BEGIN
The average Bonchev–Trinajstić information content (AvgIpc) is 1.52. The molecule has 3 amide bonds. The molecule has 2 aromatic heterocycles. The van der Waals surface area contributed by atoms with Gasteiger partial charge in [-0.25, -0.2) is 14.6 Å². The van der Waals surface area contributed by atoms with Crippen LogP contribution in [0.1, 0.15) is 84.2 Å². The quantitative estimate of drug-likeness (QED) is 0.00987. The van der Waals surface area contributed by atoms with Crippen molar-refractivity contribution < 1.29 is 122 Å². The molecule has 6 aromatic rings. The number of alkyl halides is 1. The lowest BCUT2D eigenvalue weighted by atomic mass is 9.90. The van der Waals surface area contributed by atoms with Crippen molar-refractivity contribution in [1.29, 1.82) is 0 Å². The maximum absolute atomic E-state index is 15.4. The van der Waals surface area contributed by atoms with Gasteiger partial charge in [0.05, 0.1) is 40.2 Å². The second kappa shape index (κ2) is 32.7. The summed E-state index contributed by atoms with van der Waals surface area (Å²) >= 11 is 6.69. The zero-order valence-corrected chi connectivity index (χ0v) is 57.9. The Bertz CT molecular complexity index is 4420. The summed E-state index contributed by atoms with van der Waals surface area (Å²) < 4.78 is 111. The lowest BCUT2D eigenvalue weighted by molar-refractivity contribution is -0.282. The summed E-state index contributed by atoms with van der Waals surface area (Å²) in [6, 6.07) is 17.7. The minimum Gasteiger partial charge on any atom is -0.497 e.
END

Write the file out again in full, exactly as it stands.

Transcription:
The average Bonchev–Trinajstić information content (AvgIpc) is 1.52. The molecule has 3 amide bonds. The molecule has 2 aromatic heterocycles. The van der Waals surface area contributed by atoms with Gasteiger partial charge in [-0.25, -0.2) is 14.6 Å². The van der Waals surface area contributed by atoms with Crippen LogP contribution in [0.1, 0.15) is 84.2 Å². The quantitative estimate of drug-likeness (QED) is 0.00987. The van der Waals surface area contributed by atoms with Crippen molar-refractivity contribution < 1.29 is 122 Å². The molecule has 6 aromatic rings. The number of alkyl halides is 1. The lowest BCUT2D eigenvalue weighted by atomic mass is 9.90. The van der Waals surface area contributed by atoms with Crippen molar-refractivity contribution in [1.29, 1.82) is 0 Å². The maximum absolute atomic E-state index is 15.4. The van der Waals surface area contributed by atoms with Gasteiger partial charge in [0.05, 0.1) is 40.2 Å². The second kappa shape index (κ2) is 32.7. The summed E-state index contributed by atoms with van der Waals surface area (Å²) >= 11 is 6.69. The zero-order valence-corrected chi connectivity index (χ0v) is 57.9. The Bertz CT molecular complexity index is 4420. The summed E-state index contributed by atoms with van der Waals surface area (Å²) < 4.78 is 111. The lowest BCUT2D eigenvalue weighted by molar-refractivity contribution is -0.282. The summed E-state index contributed by atoms with van der Waals surface area (Å²) in [6, 6.07) is 17.7. The minimum Gasteiger partial charge on any atom is -0.497 e.